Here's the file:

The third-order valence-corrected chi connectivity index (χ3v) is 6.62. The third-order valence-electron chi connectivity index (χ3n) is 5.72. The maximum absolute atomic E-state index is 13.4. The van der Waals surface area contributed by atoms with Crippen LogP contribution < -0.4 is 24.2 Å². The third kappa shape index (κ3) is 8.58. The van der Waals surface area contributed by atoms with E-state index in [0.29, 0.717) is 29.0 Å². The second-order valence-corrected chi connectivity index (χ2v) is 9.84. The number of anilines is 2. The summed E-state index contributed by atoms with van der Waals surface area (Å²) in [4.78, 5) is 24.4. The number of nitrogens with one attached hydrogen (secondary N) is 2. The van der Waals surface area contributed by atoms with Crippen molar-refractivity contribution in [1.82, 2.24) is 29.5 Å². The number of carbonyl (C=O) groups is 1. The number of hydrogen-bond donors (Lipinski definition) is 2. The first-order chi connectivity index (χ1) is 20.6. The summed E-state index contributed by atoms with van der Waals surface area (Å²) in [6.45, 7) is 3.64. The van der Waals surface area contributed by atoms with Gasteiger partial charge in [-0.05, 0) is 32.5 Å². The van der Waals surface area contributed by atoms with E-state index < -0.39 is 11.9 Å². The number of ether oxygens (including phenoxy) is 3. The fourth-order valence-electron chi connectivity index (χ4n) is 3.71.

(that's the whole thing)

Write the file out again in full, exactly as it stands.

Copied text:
The third-order valence-corrected chi connectivity index (χ3v) is 6.62. The third-order valence-electron chi connectivity index (χ3n) is 5.72. The maximum absolute atomic E-state index is 13.4. The van der Waals surface area contributed by atoms with Crippen LogP contribution < -0.4 is 24.2 Å². The third kappa shape index (κ3) is 8.58. The van der Waals surface area contributed by atoms with E-state index in [0.29, 0.717) is 29.0 Å². The second-order valence-corrected chi connectivity index (χ2v) is 9.84. The number of anilines is 2. The summed E-state index contributed by atoms with van der Waals surface area (Å²) in [4.78, 5) is 24.4. The number of nitrogens with one attached hydrogen (secondary N) is 2. The van der Waals surface area contributed by atoms with Crippen molar-refractivity contribution in [1.82, 2.24) is 29.5 Å². The number of carbonyl (C=O) groups is 1. The number of hydrogen-bond donors (Lipinski definition) is 2. The first-order chi connectivity index (χ1) is 20.6. The summed E-state index contributed by atoms with van der Waals surface area (Å²) in [6.45, 7) is 3.64. The van der Waals surface area contributed by atoms with Gasteiger partial charge in [-0.05, 0) is 32.5 Å². The van der Waals surface area contributed by atoms with E-state index < -0.39 is 11.9 Å². The number of ether oxygens (including phenoxy) is 3. The fourth-order valence-electron chi connectivity index (χ4n) is 3.71.